Transcendence And Transgression In Toni Morrison’s Sula

1835 words - 8 pages

The Black women writers like Alice Walker, Paule Marshall, Toni Cade Banbara and Toni Morrison have always propagated the black feminist consciousness through their works. By giving voice to the voiceless, these writers renounce all the negative stereotypical images of black women. Morrison is an important writer among the league who has always startled her readers with her creative powers by giving her work such a finesse that one feels engulfed in her storyline. Awarded the Nobel Prize in 1993, her novels are replete with African American cultural aura : myths, symbols, festivals and the name that she assigns to her characters. Sula (1973) is the second novel of Toni Morrison which is set ...view middle of the document...

Sula is an attack on all such notions wherein the protagonist aims for her self attainment by denying to fall under the categorization that is assigned to her. The friendship between Nel and Sula is an attack on the cliché of male – female friendship.
Yet she (Sula) and Nel are very much alike. They complement each other. They support each other. I suppose the two of them together could have made a wonderful single human being. They are like a Janus head. (Parker 253)
Through their friendship, Morrison presents her critical stance towards heterosexuality that bespeaks of the domination of men and suppression of female. However, Nel does fall into such relationship by marrying Jude which ultimately leads to her alienation as a result of her submission. Sula on the other hand, refuses to marry as she believes marriage is nothing but the extermination of one’s identity. After returning to Medalliion, Eva-her grandmother, asks her about her marriage, Sula replies, “I don’t want to make somebodyelse. I want to make myself.” She abjures marriage, children and all such attachments that pose limitation to the role of black women. She enters the church scantily dressed and moreover, she sends her grandmother to the old folks home thus subverting the doctrines of the role of daughters and wives. Notwithstanding

her transgression, the community considers her as a pariah and outlaw. What is considered as a bold departure by black males Sula’s interracial sex though when it comes to white women, they would not give it a second thought. The whole people unite in regarding Sula as an evil as she transgresses their impositions, she negates all the limitations and her only concern is her belief in her own ‘Self’. She doesn’t need anybody’s shoulder for herself and acts according to her own will. She is an embodiment of the resilience and willpower among women which paves the way for their survival amidst the patriarchal society. Sula’s faith in herself is delineated in the novel through her death scene. Her conversation with Nel prior to her death is a critique of all those women who take up their conventional roles unquestioningly. She is proud of her loneliness and hence dies peacefully.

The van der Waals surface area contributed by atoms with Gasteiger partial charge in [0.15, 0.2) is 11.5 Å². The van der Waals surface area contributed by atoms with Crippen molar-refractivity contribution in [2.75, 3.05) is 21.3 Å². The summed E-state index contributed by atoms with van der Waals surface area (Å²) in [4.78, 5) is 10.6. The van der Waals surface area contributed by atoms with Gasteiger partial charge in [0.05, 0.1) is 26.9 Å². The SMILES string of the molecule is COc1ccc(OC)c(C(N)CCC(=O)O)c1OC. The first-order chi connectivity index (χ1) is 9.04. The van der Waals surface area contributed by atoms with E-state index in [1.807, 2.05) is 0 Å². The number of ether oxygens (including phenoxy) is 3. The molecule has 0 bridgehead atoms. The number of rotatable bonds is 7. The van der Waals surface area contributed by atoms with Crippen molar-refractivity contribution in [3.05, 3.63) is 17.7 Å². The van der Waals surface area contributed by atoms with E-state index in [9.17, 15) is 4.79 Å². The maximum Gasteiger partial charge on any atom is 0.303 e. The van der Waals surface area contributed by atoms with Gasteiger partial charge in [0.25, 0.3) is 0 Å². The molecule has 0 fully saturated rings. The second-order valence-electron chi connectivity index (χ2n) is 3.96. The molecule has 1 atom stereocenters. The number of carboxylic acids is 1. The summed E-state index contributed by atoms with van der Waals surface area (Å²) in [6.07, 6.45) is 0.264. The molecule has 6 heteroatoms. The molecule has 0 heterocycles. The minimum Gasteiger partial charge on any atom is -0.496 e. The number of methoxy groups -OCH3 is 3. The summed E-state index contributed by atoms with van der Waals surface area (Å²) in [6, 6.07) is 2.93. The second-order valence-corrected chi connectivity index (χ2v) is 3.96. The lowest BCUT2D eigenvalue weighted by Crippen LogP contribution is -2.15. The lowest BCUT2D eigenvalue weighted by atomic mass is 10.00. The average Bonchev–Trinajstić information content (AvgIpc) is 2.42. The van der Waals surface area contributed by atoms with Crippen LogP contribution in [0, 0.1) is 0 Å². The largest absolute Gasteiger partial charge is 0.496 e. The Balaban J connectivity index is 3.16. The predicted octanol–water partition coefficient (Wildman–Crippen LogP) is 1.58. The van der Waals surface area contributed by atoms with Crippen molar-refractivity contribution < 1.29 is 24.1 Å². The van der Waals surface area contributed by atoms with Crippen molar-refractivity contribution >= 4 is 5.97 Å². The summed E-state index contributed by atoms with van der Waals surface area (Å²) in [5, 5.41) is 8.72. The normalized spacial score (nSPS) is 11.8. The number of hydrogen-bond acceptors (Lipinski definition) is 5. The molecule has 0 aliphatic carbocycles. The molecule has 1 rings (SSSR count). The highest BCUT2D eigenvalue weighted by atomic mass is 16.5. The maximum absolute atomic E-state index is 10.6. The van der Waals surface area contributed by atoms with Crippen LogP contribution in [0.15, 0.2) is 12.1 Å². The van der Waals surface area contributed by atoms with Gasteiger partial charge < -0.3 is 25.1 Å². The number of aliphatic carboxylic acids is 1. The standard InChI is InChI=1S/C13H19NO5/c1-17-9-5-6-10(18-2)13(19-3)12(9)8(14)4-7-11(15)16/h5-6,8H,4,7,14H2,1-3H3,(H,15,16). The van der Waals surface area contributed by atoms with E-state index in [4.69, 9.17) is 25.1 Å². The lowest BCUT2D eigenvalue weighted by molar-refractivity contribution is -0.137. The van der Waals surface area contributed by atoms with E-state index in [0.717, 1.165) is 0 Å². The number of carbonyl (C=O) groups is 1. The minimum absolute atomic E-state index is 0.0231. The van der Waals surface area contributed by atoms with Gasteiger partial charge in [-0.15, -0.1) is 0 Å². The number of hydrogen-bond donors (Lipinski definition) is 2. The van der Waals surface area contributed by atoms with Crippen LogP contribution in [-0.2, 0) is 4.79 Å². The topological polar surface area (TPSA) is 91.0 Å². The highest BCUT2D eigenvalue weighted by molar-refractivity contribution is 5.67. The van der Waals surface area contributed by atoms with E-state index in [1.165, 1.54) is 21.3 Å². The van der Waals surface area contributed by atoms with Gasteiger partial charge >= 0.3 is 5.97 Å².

Nel : “I always understood how you could take a man. Now I understand why you can’t”.
Sula: “Is that what I’m supposed to do? Spend my life keeping a man? They ain’t worth more than me.”
In presenting her black feminist perspective, Morrison depicts her female characters as overpowering male characters. Eva Peace the senior woman character in the novel, is a matriarch figure who makes her own rules without anyone’s intervention. Eva transcends the image of a traditional mother by putting her son “Sweet Plum” so as to prevent his life from getting wasted by drug addiction. Being abandoned by her husband BoyBoy, she leaves Medallion for eighteen months and returns with an amputated leg. Eva is an epitome of black woman’s survival without the interference of any male....

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